I take early morning walks at Wentworth Falls Lake in the Blue Mountains. There’s a toilet block there with a few design flaws in terms of accessibility in my case, but it’s okay.
There are 2 male cubicles. One is ambulatory. The other is not. It is wider though. That means the ratio of ambulatory cubicles to regular ones is 1:1 – far higher than you’d find anywhere else.
But why both cubicles are not ambulatory is the thing I want to discuss here.
Toilets are not my favourite topic. Its just that an absence of inclusivity and accessibility can be limiting and sometimes distressing – and very exclusionary.
Why inclusive design matters.
When it is possible for a single design feature to be in service of many, most, or all people, picking the all option makes the most sense. Of course, all is an ideal that may not be met – but it’s good to aim for it.
For example, a sliding car seat can meet the needs of all but the very very tall and very very short. But within the practical limits of car design, it shoots for all. It costs more to make a sliding seat than a fixed one, but the benefits are worth the cost.
Why wait more than you have to, or can?
There are times when there is a high demand for toilet cubicles and when this happens people with no disability will use accessible toilets. It’s bad enough, absent an ambulatory cubicle, that one may need to wait also because for some reason it’s okay to make an accessible cubicle do double duty as a baby changing station. Still, when you don’t have an accessibility need, the options are 100%.
But the flip side doesn’t work if you need the accessibility features. There is often only one option – and access to it may be impeded.
These days this becomes an even more pressing issue because toilet breaks have become havens where a 20-minute head break on one’s phone is not uncommon. Time flies when you are having fun, but not when you are waiting on the person having fun.
So why not?
Why did the council who constructed the toilet block at Wentworth Falls Lake not make both cubicles ambulatory? It wouldn’t have cost much extra to do so.
The answer is a fixed mindset rather than a conscious decision. Having one ambulatory cubicle seems to be not a minimal requirement, but the requirement on the presumption that this represents the least number to meet the percentage of users likely to need such a feature. You’ll find one ambulatory cubicle among five or more most places.
In this thinking is that an ambulatory cubicle is added because the others are exclusive, rather than inclusive (pause, by the way, to reflect that exclusive is often a term of privilege). But an accessible cubicle is inclusive only if it is available for use.
It’s not uncommon to find the ambulatory cubicle is occupied by a person who does not need this feature while other cubicles are vacant but unusable to the person who needs that accessible feature.
The absence of inclusive/universal thinking is what perpetuates fixed and narrowly focused thinking. It isn’t that the council did anything wrong or mean. What it did was right in the context of complying with standards. The standards are not, however, inclusive on a practical human level, even though that’s the intent.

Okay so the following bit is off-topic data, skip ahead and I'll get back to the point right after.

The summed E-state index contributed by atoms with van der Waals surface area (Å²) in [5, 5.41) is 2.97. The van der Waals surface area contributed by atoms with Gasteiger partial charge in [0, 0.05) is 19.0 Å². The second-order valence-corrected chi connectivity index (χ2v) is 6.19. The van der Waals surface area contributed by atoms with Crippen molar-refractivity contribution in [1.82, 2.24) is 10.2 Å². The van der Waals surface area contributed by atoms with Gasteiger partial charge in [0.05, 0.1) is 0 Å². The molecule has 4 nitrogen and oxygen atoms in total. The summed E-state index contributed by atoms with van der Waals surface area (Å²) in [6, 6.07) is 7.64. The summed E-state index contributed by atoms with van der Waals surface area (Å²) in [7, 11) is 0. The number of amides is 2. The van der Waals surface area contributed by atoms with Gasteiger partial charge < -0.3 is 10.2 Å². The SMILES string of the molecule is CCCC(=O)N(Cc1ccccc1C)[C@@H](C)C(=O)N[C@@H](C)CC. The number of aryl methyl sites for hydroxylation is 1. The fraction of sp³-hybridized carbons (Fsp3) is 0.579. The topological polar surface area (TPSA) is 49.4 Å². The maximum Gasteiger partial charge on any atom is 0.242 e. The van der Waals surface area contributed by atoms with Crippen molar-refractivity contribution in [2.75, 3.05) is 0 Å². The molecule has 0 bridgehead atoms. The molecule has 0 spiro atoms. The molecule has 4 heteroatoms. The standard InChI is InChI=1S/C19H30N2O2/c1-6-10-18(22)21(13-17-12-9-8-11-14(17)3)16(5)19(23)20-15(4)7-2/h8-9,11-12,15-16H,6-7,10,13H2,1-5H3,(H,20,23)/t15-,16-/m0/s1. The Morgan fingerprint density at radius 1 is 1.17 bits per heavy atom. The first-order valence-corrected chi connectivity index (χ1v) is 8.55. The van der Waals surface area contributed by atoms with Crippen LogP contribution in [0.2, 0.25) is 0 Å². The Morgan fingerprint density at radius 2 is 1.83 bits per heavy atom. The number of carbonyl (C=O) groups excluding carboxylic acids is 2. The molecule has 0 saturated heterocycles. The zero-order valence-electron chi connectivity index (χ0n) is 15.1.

The importance of universal design
If all cubicles are accessible to ambulatory standard, we are all on an equal footing. If only one is, it can magnify the inequity. It may cater to the minority who needs the accessibility feature, but because access to an accessible cubicle is not assured at the same rate all cubicles are accessible to able-bodied people there is no equity of access.
Of course, a solution might be to ban able-bodied folk from using ambulatory cubicles. But who would police that? Telling an able-bodied person that they may not use an ambulatory cubicle when they have an urgent need would not be kind, and they would not comply. This is a persistent issue for fully accessible toilets. When you gotta go you gotta go. It would be nice if this was a universal and realizable right. This also applies to those 20 minute head breaks, apparently.
But nobody needs to tell a person with disability they cannot use a regular cubicle. Yes, some folk cannot get off a toilet seat without aids, and asking a stranger or workmate to help isn’t really a desirable thing to do, besides you can’t get up to unlock the door.
An accessibility feature in all cubicles is the only fair thing.
You’ll find this when you go driving around NSW. There are roadside toilets that are single fully accessible options. That’s a mathematical logic – if one – only go universal. So why not go 100% ambulatory accessible with all cubicles to get as close to that same universality as possible? Its an equity issue, not a math one.
Of course, retrofitting current cubicles to make them all ambulatory accessible isn’t always practical. There are size issues to be considered, given you need room to fit supports. But if you advocate for a greater level of inclusion in the loo, don’t be quickly put off by protestations of impracticality. It ain’t always so. Ask for compelling evidence. Sometimes a can’t do attitude masks a won’t do one.
Universal design not only makes sense, it establishes an argument for a sliding scale of possibility. You start off with all and if that’s not possible, go to most and then finally to many.
Exclusive design is a conceit and should be reserved for private settings for people who know nobody who might need an accessibility feature – including themselves – as I found out in 2009 when I returned home after 10 months in hospital to realise just how exclusive my home was.
There are good reasons to make private and shared domains inclusive – we never know when we, or folk we share our lives with, might need these attributes. There are good reasons to learn to think in terms of universal/inclusive design as the standard mode. Here’s a good place to start https://centreforinclusivedesign.org.au/.
Equal loo rights are for all of us!